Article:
A lower frustro-conical discharge piece 21 is attached near the lower smaller end of the cone and is adapted to receive the semi-circular end 20 of discharge door 15 when the door is in the closed position. The frustro-conical piece 21 is attached inside the cone near the lower tapered section of the cone. Upper larger section 8 of the cone and lower, smaller tapered section 8′ of the cone are divided by the frustro-conical discharge piece 21 and the sliding door 15.

The frustro-conical piece 21 has a door slot 22 cut therefrom. This door slot 22 is adapted to receive the semi-circular end of door 15 when the door is closed. The cone also has a slot 23 cut therefrom to allow the door 15 to slide into and out of the frustro-conical discharge piece 21. The cone slot 23 is located between the upper 8 and lower tapered 8′ sections of the cone. The frustro-conical discharge piece 21 may be constructed from an upper section 25 and a lower section 25′. Alternatively, the piece 21 may be a one-piece solid construction with slot 22 cut therefrom.

Discharge door tracks 16 (left) and 16′ (right) have door slots 24 (left) and 24′ (right). Discharge door 15 slides in and out of frustro-conical discharge piece 21 through frustro-conical piece slot 22 and along door tracks 16 and 16′. When discharge lever 9 is pulled towards the back 3 of cabinet 1, discharge door 15 moves from left to right in FIG. 4, opening the lower tapered part 8′ of the hopper cone and discharging the sand into the lower sand bag.

As shown on FIGS. 5 and 6 a circular seal 26 may be placed on the inner circumference of lower discharge hole 28 next to the upper surface of discharge door 15. This circular seal 26 is used to sweep sand or other debris from the top surface of discharge door 15 when it is withdrawn from frustro-conical piece 21 during discharge of sand from the upper part 8 of the cone. This seal 26 may be made of rubber, silicone or any other suitable material. In one embodiment it is secured to the upper part of piece 21 in a seal groove 29 and protrudes into the frustro-conical piece slot 23 as shown. Alternatively, a simple brush-type seal 26′ may be attached around the inner circumference of the frustro-conical piece 21.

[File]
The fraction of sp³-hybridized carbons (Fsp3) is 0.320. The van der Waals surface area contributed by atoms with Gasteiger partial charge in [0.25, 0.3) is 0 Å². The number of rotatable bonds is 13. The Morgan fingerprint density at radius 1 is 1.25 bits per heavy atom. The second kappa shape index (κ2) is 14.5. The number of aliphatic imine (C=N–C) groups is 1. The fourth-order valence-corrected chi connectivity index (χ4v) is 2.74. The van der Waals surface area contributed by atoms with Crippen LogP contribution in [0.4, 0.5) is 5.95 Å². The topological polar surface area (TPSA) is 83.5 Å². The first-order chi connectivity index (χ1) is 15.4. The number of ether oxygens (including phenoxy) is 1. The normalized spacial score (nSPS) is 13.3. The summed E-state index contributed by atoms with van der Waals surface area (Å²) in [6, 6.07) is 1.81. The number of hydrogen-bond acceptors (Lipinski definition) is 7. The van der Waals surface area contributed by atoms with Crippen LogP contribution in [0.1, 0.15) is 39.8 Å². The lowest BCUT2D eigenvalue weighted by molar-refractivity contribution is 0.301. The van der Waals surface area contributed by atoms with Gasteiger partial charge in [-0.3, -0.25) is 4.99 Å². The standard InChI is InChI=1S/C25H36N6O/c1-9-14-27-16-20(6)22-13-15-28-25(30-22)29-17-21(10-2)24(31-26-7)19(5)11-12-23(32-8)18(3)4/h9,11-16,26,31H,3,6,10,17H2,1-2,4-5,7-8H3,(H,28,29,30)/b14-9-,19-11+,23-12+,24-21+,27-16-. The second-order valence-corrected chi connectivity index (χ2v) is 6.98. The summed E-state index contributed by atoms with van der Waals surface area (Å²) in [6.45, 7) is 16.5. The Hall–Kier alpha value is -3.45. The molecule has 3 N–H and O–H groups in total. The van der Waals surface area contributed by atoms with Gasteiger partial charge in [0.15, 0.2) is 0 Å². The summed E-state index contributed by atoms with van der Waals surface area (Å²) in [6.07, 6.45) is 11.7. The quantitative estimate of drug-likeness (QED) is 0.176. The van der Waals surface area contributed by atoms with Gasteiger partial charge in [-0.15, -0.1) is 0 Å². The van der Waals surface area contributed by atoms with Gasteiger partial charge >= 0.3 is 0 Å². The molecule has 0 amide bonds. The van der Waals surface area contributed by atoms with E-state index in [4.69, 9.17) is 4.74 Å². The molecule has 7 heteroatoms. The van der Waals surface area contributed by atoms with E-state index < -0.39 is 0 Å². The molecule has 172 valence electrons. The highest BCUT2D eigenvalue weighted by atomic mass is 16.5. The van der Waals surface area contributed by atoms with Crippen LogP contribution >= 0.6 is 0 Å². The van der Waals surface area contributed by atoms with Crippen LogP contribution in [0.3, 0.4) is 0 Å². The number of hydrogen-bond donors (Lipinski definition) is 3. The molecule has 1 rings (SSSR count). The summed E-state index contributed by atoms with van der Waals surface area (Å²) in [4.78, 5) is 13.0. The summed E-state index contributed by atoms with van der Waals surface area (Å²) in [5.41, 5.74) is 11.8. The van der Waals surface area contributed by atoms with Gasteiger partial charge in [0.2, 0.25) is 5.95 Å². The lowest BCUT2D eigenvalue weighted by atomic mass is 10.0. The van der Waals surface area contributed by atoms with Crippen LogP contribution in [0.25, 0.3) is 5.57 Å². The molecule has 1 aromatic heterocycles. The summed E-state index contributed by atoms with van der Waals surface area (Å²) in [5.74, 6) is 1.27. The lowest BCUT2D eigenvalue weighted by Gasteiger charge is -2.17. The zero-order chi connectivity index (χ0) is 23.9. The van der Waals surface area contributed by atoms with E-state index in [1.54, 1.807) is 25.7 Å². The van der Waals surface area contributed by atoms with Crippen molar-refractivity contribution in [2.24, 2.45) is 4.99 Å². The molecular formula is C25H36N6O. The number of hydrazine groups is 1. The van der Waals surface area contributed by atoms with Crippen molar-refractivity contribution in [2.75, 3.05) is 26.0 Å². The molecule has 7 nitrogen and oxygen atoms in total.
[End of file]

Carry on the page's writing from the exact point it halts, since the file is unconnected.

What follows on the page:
Sand bag ears (not shown) may also be added to the lower part of the cone beneath the discharge door to support the sand bag during one-man operation.

The operation of the device is simple yet effective. The discharge door 15 is in the normally closed position due to lever spring 13. In this position the semi-circular part 20 of door 15 is located in frustro-conical discharge piece slot 23. Sand is loaded into the upper larger part of the cone to a predetermined, measured set level. This level may be marked on the inside of the upper part 8 of the cone and determines a measured pre-set and discrete amount of sand. A sandbag 27 is attached to lower ears or held in place under the cone opening or discharge hole 28 located underneath the lower, smaller tapered portion 8′ of the inner cone. When discharge lever 9 is pulled towards the back 3 of the cabinet, discharge door 15 slides towards the back of the cabinet and the semi-circular part 20 of door 15 is withdrawn from the lower opening 28. This pivoting lever movement of the door allows the pre-measured sand to discharge into the sand bag. The seal 26 sweeps the sand from the top of the sliding door.

The inner tapered cone of this device may be made from the commercial traffic cones in common use by removing the rectangular base of the traffic cone and cutting the top and bottom of the cone to the desired size. Alternatively, the cone may be manufactured specially for this device. The cabinet is safe, lightweight and highly portable. Due to the unique mechanical construction of the cabinet hopper, it requires no electricity or other power source. The cabinet hopper allows one or two workers to quickly, efficiently and safely fill sand bags with a discrete amount of sand. The device may be adapted to fill many different type and sizes of sandbags in remote emergency or other extreme conditions.